By Airi Price
The US immigration system has long been contested, with the discussions of immigrant protection and rights adopting increasingly polarized viewpoints. In recent years, legislation concerning entry into the US has targeted immigrants of particular nationalities. Within such debates, the subject of statelessness is rarely acknowledged. In December of 2021, however, the US Department of Homeland Security (DHS) pledged to adopt a formal definition of statelessness, in efforts to recognize the individuals trapped in such despondent conditions.
UNHCR presents the international legal definition of statelessness as “a person who is not considered as a national of any state under the operation of its law.” Without official affiliation with a country, stateless individuals are left completely vulnerable to human rights violations and denied access to basic services that nationals are often entitled to.
| "The first step is adopting a federal definition of statelessness, upon which to base processes for acquiring legal immigration and documentation"
Such services include, but are not limited to: public education, national healthcare, right to marriage, employment, and legal documentation (such as birth and death certificates). Upon further consideration, the dehumanizing nature of statelessness becomes gravely apparent.
One can become stateless either at birth or at some point during their lifetime. Discriminatory policies – that deprive citizenship on the basis of race, religion, and ethnicity, among other factors – are a prominent cause. Whole minority or indigenous populations may be subject to such prejudiced regulations. Other causes, as noted by UNHCR, include the misappropriation of nationality laws, movement from the country of birth without proper documentation, birth in a foreign country with ambiguous nationality laws, and the development of new states or borders. Once stateless, individuals risk transferring this status to their children. Given this, a cycle of generational statelessness arises.
Historical disregard of statelessness has resulted in very limited information on the current distribution and size of the global stateless populations. The most updated data on statelessness in the US is provided by the Center for Migration Studies of New York.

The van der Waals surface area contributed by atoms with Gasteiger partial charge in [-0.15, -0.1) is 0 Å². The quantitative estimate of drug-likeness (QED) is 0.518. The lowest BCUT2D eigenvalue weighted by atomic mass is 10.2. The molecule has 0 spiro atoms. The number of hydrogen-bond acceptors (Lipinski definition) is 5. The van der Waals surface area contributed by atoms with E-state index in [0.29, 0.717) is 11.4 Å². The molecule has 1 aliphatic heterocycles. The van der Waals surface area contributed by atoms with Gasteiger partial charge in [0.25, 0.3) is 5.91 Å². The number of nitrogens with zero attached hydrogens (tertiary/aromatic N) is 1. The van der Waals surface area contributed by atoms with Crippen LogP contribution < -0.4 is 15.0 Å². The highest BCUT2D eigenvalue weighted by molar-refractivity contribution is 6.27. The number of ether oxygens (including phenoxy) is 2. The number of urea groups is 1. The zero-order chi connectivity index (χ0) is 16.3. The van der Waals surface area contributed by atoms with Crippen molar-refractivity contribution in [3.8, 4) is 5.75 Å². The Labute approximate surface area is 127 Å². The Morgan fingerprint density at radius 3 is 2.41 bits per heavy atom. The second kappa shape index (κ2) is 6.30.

Their 2017 census reports that stateless individuals are present in all 50 states, with the largest concentrations found in California (20,600), New York (18,500), and Texas (15,200). The total number of stateless or at-risk individuals living in the US is estimated to be 218,000, per Center for Migration Studies of New York.
The US has yet to develop a coherent legal framework to mediate statelessness. In response to their previous inaction, the DHS announced its plan for reducing barriers to legal immigration status for the stateless. The first step is adopting a federal definition of statelessness, upon which to base processes for acquiring legal immigration and documentation. The DHS will collaborate with the Department of State in identifying common barriers to immigration relief. Additionally, the DHS intends to update and broaden the available data on stateless individuals in the US.
Acknowledgment of statelessness is especially crucial during the COVID-19 pandemic, as many countries have suspended immigration processes and made government resources accessible only to nationals. Measures enacted by the DHS not only validates the condition of statelessness, but initiates a framework for facilitating the unique challenges that stateless individuals are subjected to worldwide. UNHCR commends US efforts, as it advances the goals of their #IBelong campaign.
Launched in November of 2014, #IBelong maintains their goal to end statelessness by 2024.